• Have the lead sponsors for the change initiative been identified and are they at the appropriate level within the organization to be effective?  Sponsors should be active and visible leaders of the change initiative with authority to make and monitor all necessary funding and organizational design decisions.

  • Does the change management plan include an effective strategy for communicating with members and external stakeholders of the organization?  An effective communication plan will be targeted to appropriate audiences, rely on various communication channels (e.g., meetings, face-to-face conversations, newsletters, presentations, Intranet Q&A, etc.) and provide for feedback to ensure that the change initiative is understood.

  • Does the communications program include clear answer to key member questions such as “why are we making this change” and “what will happen if we don’t make this change”?  Members may find the broader vision of organization leaders to be interesting; however, they are usually most concerned about what it all means for them personally—another implicit question that each member has is “what’s in it for me”.  An effort should be made to preserve and honor the good things of the past even if changes are now thought to be necessary.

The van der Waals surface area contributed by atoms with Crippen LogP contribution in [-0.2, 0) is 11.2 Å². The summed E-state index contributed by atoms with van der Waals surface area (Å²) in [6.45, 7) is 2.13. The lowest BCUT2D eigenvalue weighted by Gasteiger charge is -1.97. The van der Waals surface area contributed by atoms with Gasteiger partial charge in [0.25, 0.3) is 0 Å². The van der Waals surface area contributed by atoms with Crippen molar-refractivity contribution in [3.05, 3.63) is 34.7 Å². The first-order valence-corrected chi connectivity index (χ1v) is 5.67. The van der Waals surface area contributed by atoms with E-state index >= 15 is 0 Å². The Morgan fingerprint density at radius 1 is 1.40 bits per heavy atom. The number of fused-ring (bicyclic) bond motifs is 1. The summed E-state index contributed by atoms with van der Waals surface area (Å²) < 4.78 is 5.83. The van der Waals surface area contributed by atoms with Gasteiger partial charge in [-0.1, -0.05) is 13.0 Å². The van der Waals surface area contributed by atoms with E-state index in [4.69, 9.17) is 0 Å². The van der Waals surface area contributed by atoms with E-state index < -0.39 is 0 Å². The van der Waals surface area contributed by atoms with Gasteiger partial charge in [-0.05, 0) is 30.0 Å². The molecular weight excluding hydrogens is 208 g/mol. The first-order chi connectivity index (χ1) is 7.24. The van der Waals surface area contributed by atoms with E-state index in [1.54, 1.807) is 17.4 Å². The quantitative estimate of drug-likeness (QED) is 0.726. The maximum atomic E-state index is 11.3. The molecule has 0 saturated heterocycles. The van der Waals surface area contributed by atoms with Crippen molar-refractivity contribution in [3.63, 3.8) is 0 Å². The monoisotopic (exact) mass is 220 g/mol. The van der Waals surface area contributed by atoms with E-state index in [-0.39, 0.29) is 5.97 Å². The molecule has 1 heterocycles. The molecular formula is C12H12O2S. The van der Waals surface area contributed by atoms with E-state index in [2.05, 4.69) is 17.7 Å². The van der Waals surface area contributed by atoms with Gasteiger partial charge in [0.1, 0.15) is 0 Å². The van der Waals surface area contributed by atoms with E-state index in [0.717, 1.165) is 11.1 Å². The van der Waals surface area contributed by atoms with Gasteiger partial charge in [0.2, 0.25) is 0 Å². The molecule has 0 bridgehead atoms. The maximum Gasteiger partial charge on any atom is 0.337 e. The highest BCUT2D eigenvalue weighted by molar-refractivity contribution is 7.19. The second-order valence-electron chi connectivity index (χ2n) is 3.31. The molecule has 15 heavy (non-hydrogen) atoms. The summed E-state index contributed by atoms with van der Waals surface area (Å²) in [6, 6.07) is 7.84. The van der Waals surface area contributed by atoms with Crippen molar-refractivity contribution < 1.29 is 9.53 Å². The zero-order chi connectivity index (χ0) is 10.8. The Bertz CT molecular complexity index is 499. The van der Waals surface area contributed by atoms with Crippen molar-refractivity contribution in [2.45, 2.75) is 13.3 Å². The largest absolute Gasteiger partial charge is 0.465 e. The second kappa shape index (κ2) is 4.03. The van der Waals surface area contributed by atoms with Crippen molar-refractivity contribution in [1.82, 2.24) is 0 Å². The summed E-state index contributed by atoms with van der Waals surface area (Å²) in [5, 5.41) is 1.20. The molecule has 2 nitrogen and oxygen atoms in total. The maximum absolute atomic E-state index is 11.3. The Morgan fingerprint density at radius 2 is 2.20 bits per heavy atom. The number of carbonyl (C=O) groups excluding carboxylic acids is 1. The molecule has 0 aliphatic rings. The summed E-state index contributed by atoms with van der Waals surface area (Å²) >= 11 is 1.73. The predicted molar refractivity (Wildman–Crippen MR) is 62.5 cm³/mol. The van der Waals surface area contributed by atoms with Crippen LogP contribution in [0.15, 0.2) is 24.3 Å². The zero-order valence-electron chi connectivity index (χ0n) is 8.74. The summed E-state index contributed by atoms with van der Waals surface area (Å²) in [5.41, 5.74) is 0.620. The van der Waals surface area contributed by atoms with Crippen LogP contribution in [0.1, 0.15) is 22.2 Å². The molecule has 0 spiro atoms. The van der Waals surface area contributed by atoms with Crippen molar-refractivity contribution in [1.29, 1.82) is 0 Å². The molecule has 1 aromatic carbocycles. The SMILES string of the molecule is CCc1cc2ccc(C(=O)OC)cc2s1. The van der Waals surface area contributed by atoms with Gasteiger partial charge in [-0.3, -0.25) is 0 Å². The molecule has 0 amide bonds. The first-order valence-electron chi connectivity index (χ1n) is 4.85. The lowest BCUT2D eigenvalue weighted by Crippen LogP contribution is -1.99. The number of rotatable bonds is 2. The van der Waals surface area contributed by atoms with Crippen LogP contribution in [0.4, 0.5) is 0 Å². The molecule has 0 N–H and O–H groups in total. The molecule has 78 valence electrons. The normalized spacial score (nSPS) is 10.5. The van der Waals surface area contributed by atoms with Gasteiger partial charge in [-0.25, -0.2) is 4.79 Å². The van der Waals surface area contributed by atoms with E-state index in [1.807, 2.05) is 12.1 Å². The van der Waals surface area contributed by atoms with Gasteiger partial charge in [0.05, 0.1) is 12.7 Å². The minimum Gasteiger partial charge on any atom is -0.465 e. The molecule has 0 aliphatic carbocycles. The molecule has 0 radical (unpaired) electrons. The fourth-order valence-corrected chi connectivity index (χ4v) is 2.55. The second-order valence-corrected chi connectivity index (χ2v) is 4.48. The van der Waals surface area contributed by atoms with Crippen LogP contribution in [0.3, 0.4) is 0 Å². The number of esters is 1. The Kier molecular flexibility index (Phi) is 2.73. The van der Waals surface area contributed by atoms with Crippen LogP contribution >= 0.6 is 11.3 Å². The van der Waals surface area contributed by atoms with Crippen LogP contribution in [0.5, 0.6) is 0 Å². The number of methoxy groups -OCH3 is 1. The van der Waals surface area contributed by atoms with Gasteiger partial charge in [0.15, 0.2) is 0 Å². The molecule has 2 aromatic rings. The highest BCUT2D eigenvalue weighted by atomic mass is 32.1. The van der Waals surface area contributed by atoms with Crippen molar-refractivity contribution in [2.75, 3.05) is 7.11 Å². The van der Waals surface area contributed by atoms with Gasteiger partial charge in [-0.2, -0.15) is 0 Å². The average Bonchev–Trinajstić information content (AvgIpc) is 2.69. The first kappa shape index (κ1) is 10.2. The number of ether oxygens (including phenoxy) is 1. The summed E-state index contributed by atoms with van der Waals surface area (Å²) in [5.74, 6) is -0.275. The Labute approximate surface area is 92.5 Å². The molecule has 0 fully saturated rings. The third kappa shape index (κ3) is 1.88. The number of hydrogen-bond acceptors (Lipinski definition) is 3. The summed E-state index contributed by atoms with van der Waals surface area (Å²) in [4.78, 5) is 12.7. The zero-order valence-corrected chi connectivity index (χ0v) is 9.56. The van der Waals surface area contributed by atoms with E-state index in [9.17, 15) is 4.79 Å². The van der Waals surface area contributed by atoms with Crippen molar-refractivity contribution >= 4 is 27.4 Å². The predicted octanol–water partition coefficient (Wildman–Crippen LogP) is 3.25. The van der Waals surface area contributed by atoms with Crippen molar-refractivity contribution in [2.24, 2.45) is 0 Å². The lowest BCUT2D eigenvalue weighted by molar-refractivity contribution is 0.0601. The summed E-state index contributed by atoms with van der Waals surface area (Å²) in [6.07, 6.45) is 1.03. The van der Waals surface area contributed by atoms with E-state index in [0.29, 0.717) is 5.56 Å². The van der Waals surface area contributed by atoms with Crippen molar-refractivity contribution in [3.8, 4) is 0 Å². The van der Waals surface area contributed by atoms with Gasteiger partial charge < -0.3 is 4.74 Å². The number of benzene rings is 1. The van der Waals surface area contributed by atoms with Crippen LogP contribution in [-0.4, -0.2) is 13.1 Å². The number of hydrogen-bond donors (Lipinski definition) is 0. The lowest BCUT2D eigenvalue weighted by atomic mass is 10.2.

• Have managers and supervisors been involved in development and implementation of the change management program?  Managers and supervisors are crucial to success of any change program because they have close relationships with those that report to them and are best situation to manage how their direct reports experience and respond to the proposed changes.

  • Does the change management program include adequate training for managers and supervisors?  The important role of managers and supervisors has been described above and it is essential that they be given the tools necessary to become and remain effective advocates of the change process.